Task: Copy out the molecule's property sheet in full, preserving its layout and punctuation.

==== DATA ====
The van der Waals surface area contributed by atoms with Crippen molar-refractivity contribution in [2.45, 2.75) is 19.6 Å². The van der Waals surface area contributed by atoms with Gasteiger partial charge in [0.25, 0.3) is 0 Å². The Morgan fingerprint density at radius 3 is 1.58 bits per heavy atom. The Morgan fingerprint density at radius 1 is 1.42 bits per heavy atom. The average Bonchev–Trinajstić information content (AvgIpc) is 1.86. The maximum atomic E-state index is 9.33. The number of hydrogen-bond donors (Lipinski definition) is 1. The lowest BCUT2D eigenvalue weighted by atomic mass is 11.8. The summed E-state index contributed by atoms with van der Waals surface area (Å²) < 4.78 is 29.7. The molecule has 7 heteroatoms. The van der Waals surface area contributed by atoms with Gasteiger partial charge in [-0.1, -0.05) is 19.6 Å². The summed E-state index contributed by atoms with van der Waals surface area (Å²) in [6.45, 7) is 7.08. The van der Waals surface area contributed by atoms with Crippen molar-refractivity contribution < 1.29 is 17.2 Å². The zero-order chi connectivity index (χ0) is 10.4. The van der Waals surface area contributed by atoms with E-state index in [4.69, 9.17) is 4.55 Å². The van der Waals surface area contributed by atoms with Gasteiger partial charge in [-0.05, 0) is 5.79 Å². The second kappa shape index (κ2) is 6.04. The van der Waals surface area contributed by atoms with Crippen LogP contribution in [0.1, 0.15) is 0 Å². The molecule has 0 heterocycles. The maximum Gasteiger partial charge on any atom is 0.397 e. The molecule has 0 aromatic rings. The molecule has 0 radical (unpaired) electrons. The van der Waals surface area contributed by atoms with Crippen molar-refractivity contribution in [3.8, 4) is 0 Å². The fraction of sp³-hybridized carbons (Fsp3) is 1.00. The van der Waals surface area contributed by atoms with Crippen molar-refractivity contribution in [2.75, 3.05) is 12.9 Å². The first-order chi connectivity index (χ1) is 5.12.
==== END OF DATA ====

The van der Waals surface area contributed by atoms with Crippen molar-refractivity contribution in [2.45, 2.75) is 19.6 Å². The van der Waals surface area contributed by atoms with Gasteiger partial charge in [0.25, 0.3) is 0 Å². The Morgan fingerprint density at radius 3 is 1.58 bits per heavy atom. The Morgan fingerprint density at radius 1 is 1.42 bits per heavy atom. The average Bonchev–Trinajstić information content (AvgIpc) is 1.86. The maximum atomic E-state index is 9.33. The number of hydrogen-bond donors (Lipinski definition) is 1. The lowest BCUT2D eigenvalue weighted by atomic mass is 11.8. The summed E-state index contributed by atoms with van der Waals surface area (Å²) < 4.78 is 29.7. The molecule has 7 heteroatoms. The van der Waals surface area contributed by atoms with Gasteiger partial charge in [-0.1, -0.05) is 19.6 Å². The summed E-state index contributed by atoms with van der Waals surface area (Å²) in [6.45, 7) is 7.08. The van der Waals surface area contributed by atoms with Crippen molar-refractivity contribution < 1.29 is 17.2 Å². The zero-order chi connectivity index (χ0) is 10.4. The van der Waals surface area contributed by atoms with E-state index in [4.69, 9.17) is 4.55 Å². The van der Waals surface area contributed by atoms with Gasteiger partial charge in [-0.05, 0) is 5.79 Å². The second kappa shape index (κ2) is 6.04. The van der Waals surface area contributed by atoms with Crippen LogP contribution in [0.1, 0.15) is 0 Å². The molecule has 0 heterocycles. The maximum Gasteiger partial charge on any atom is 0.397 e. The molecule has 0 aromatic rings. The molecule has 0 radical (unpaired) electrons. The van der Waals surface area contributed by atoms with Crippen molar-refractivity contribution in [3.8, 4) is 0 Å². The fraction of sp³-hybridized carbons (Fsp3) is 1.00. The van der Waals surface area contributed by atoms with Crippen molar-refractivity contribution in [2.75, 3.05) is 12.9 Å². The first-order chi connectivity index (χ1) is 5.12.